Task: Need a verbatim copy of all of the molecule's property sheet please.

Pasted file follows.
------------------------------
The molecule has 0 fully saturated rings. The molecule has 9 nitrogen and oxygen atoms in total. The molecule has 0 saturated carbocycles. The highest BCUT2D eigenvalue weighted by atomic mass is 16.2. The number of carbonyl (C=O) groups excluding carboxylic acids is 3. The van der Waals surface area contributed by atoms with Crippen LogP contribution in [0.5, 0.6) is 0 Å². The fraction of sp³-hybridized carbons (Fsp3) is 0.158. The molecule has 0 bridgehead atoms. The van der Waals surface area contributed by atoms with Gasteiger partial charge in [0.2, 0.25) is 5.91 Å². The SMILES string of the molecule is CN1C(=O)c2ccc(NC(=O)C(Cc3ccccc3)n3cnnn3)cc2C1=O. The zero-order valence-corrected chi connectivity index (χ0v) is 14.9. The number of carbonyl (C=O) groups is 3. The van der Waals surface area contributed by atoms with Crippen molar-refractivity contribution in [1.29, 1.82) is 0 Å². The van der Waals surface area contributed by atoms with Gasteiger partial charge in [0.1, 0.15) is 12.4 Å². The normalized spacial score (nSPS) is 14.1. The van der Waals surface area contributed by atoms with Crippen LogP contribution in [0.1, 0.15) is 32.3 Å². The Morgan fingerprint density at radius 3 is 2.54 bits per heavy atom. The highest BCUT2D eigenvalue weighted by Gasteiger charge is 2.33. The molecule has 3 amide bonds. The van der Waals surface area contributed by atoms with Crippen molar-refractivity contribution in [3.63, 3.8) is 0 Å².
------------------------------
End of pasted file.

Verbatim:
The molecule has 0 fully saturated rings. The molecule has 9 nitrogen and oxygen atoms in total. The molecule has 0 saturated carbocycles. The highest BCUT2D eigenvalue weighted by atomic mass is 16.2. The number of carbonyl (C=O) groups excluding carboxylic acids is 3. The van der Waals surface area contributed by atoms with Crippen LogP contribution in [0.5, 0.6) is 0 Å². The fraction of sp³-hybridized carbons (Fsp3) is 0.158. The molecule has 0 bridgehead atoms. The van der Waals surface area contributed by atoms with Gasteiger partial charge in [0.2, 0.25) is 5.91 Å². The SMILES string of the molecule is CN1C(=O)c2ccc(NC(=O)C(Cc3ccccc3)n3cnnn3)cc2C1=O. The zero-order valence-corrected chi connectivity index (χ0v) is 14.9. The number of carbonyl (C=O) groups is 3. The van der Waals surface area contributed by atoms with Crippen molar-refractivity contribution in [1.29, 1.82) is 0 Å². The van der Waals surface area contributed by atoms with Gasteiger partial charge in [0.1, 0.15) is 12.4 Å². The normalized spacial score (nSPS) is 14.1. The van der Waals surface area contributed by atoms with Crippen LogP contribution in [0.1, 0.15) is 32.3 Å². The Morgan fingerprint density at radius 3 is 2.54 bits per heavy atom. The highest BCUT2D eigenvalue weighted by Gasteiger charge is 2.33. The molecule has 3 amide bonds. The van der Waals surface area contributed by atoms with Crippen molar-refractivity contribution in [3.63, 3.8) is 0 Å².